Guest article from John Shukie, father of Special Olympics Colorado Young Athlete Nadia
You’re pregnant with your third child, and with a 11-month old and 3-year in old in tow, you barely have had time to think about what has transpired over the past few days. It started with an abnormal ultrasound. Unknown to you, that ultrasound initiated a chain of events that will change your lives forever. You later find out that your soon to be daughter (your 3rd girl!) has a congenital heart defect, and because this defect is commonly associated with Down Syndrome, you have genetic testing completed.
The call arrives from the doctor…the tests came back positive…your daughter, if she survives her heart condition in utero…has Down Syndrome.
What does that even mean? We all kind of know what Down Syndrome is, but so many questions flood the mind.
- Will she talk?
- Understand the world around her?
- How will her sisters respond? Our family?
- Will I be a good enough parent for her?
- What will school be like?
- Will children be kind to her?
- Will she live a segregated life?
- What can I do to help her?
Even more questions surround the heart surgery she will need in the first 6 months of her life.
- How do you bury a stillborn?
- Will I get to see her if they need to rush her off to emergency heart surgery?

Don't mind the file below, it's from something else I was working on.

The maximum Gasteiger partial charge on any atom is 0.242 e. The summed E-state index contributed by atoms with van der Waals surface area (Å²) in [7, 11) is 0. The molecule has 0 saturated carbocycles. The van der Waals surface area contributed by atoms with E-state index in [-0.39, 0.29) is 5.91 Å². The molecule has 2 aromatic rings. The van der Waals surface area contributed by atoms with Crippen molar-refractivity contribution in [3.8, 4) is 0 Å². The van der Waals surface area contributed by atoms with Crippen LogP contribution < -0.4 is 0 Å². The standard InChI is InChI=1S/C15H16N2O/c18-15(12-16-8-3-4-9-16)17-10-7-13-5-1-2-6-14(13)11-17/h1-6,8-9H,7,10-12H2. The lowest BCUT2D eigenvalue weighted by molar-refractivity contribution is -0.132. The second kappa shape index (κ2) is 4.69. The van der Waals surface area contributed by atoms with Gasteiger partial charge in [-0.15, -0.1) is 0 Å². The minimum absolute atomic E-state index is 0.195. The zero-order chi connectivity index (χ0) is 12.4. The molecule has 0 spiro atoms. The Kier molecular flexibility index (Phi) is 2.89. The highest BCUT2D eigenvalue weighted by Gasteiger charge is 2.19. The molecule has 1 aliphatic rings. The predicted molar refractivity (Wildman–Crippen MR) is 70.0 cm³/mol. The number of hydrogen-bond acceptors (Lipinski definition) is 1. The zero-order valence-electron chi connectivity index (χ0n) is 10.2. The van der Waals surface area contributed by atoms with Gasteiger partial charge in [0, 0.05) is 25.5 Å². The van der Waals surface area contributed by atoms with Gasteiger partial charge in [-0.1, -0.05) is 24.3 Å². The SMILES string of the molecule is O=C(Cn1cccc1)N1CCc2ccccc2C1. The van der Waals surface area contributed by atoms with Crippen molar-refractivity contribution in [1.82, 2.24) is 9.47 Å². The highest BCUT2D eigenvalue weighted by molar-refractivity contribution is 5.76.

- Will I love her as much as my other children?
What I remember most is the greatest uncertainty I have ever felt. We read through books and books about what to expect, and the most common answer was
“Every child is different – there are no guarantees about any child…with or without Down Syndrome.”
That’s not what I wanted to hear, but it was the truth.
I often wish I could go back in time and tell my worried self how things are now. How this child, Nadia, lights up a room, how she is a shining star in her school, how she has taught everyone around her lessons in strength and love. How she is integrated into every aspect of her social, academic and athletic life, how even if someone tried to leave her out, she wouldn’t let it happen. I want to tell my past self that Nadia is a beautiful gift, and that all that worrying about “what ifs” is unnecessary.
We love her to pieces. Like every kid, she has friends, teams, birthday parties, bad days at school, good days playing with her sisters.
Nadia has found a home at school, a home on the soccer field, swimming pool and gymnastics mat.
I want to tell my past self that “every child is different – there are no guarantees about any child…with or without Down Syndrome” and to enjoy every minute of it.